Update on the Flint crisis
The city of Flint, Michigan has been all over the news. I listened to the Congressional hearings, and the information brought out there was very interesting and disappointing. Some of the details that came out of the congressional hearings in early February revealed a series of failures, incompetence, loopholes in the testing, notification of the public and reporting requirements for EPA and MDEQ requirements.
There are a lot of accusations being made and the investigations associated with recently filed litigation should sort out what happened. Apparently the testing requirements for water utilities is so loose that it is easy for a water utility that has a bad test result to simply ignore that test result and go take another test in a more desirable location until they get the results they want. Testimony and recently released e-mails and correspondence from the Freedom of Information Act (FOIA) indicate that the water utility knew where they were going to be taking samples so they were flushing the water mains prior to taking their water samples in order to get desirable results with respect to lead and other contaminants in the water.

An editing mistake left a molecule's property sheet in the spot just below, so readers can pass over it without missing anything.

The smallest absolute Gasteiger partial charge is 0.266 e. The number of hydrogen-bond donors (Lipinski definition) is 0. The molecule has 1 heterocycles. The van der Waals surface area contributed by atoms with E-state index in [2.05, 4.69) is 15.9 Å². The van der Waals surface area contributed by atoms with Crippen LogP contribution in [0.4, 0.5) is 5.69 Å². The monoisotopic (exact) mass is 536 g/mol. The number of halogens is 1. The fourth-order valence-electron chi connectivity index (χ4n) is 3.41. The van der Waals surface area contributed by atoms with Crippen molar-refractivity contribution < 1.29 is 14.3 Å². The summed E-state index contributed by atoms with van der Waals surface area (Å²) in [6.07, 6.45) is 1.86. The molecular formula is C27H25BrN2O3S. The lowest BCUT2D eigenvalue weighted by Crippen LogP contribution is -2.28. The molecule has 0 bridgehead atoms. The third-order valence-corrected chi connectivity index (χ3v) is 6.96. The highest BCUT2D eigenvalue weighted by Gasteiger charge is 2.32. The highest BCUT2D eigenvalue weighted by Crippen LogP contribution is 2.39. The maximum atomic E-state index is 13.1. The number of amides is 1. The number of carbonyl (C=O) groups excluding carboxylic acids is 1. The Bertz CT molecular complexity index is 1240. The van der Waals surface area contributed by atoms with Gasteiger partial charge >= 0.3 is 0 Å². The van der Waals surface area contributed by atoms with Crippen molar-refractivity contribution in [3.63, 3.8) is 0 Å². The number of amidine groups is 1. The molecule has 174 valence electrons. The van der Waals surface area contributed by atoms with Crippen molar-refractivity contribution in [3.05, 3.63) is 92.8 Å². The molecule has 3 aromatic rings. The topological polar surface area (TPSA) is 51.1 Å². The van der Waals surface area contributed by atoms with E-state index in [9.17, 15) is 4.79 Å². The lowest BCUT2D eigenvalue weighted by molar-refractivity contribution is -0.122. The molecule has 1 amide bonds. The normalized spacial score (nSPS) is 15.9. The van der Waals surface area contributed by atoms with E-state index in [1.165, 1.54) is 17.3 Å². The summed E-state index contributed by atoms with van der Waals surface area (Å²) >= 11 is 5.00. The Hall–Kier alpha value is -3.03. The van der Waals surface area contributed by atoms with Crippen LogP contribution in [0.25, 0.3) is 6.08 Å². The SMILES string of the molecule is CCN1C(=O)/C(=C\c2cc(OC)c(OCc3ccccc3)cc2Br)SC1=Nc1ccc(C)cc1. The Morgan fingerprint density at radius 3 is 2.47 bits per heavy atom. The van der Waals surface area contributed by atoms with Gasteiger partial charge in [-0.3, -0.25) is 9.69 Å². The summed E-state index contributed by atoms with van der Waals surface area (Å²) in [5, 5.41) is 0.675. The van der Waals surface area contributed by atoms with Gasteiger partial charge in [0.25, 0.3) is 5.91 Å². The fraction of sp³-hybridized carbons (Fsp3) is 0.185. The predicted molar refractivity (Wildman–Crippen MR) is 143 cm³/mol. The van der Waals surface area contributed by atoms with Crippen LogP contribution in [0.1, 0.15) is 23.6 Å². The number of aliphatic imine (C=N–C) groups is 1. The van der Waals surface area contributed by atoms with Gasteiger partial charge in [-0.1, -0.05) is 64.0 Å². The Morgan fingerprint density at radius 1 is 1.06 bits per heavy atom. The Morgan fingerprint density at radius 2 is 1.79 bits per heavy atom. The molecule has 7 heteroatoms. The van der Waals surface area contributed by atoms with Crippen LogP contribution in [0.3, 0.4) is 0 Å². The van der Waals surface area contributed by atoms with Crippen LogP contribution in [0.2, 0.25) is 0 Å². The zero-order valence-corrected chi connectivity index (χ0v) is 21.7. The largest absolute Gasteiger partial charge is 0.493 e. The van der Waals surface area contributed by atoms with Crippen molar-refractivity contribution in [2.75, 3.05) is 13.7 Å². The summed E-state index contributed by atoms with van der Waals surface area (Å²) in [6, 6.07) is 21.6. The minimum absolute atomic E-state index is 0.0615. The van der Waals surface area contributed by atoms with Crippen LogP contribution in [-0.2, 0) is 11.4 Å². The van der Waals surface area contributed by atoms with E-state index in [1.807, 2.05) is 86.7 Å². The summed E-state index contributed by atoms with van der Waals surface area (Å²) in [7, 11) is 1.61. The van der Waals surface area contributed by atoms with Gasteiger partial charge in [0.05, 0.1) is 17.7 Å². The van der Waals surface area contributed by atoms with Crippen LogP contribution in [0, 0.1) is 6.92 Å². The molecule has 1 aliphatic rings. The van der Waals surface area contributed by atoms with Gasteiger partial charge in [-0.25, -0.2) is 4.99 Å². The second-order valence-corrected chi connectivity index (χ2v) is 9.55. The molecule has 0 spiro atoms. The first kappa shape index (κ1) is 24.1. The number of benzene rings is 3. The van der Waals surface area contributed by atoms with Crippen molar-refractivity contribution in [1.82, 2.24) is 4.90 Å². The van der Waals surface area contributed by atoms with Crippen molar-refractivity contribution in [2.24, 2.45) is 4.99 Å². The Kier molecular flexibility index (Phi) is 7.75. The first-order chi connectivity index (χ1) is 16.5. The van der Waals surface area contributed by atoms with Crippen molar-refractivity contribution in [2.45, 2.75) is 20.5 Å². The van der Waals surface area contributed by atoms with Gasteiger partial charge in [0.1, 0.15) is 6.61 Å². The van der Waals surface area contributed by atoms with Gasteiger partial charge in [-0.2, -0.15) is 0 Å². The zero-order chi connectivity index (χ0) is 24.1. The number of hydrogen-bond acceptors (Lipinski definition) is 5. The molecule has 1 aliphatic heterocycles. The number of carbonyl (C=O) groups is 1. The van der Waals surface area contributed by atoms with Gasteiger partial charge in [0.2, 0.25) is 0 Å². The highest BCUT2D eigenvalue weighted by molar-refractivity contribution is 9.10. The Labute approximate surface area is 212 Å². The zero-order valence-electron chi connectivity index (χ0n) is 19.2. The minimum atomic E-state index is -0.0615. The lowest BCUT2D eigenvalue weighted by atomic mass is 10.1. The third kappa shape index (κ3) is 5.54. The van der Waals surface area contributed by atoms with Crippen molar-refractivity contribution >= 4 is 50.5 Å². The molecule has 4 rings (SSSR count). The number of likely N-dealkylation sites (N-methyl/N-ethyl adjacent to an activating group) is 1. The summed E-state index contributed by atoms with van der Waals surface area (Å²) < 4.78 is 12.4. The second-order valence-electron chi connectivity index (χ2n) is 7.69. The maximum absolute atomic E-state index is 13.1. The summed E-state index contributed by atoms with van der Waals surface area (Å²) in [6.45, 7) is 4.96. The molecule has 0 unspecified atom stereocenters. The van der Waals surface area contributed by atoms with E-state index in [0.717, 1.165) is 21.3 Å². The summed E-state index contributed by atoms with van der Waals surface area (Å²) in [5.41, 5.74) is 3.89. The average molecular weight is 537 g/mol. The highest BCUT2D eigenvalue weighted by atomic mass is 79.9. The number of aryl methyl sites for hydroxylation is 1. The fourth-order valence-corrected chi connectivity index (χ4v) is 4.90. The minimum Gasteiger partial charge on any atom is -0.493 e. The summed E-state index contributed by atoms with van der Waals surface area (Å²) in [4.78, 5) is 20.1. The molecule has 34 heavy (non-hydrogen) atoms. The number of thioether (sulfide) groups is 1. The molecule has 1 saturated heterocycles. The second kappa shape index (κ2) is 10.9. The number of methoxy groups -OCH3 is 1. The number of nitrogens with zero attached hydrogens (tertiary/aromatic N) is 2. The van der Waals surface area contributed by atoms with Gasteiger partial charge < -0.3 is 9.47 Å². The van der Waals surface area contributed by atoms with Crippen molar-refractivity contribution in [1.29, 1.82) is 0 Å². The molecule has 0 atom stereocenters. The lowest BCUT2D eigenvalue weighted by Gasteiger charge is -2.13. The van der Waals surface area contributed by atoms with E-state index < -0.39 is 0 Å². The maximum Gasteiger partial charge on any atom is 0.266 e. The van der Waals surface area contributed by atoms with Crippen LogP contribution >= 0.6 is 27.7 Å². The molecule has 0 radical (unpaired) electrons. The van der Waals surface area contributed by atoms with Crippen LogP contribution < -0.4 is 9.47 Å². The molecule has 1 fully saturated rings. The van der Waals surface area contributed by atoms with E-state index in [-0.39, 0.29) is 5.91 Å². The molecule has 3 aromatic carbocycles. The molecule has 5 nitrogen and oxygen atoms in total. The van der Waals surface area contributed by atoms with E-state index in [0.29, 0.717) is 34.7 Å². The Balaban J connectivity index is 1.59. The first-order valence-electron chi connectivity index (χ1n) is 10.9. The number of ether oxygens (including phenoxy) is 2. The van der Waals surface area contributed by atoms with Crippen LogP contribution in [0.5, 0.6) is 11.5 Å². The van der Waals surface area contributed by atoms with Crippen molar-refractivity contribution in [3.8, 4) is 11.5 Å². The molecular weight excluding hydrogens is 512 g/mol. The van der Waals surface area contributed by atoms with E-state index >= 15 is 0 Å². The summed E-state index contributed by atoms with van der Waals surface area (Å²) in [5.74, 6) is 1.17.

Shortly after the changeover to Flint River Water, the low pH and high bacteria content of the Flint River water caused the water to become cloudy or turbid. The turbidity or cloudiness was caused by low pH water (which is acidic) dissolving the mineral deposits off of the pipe walls.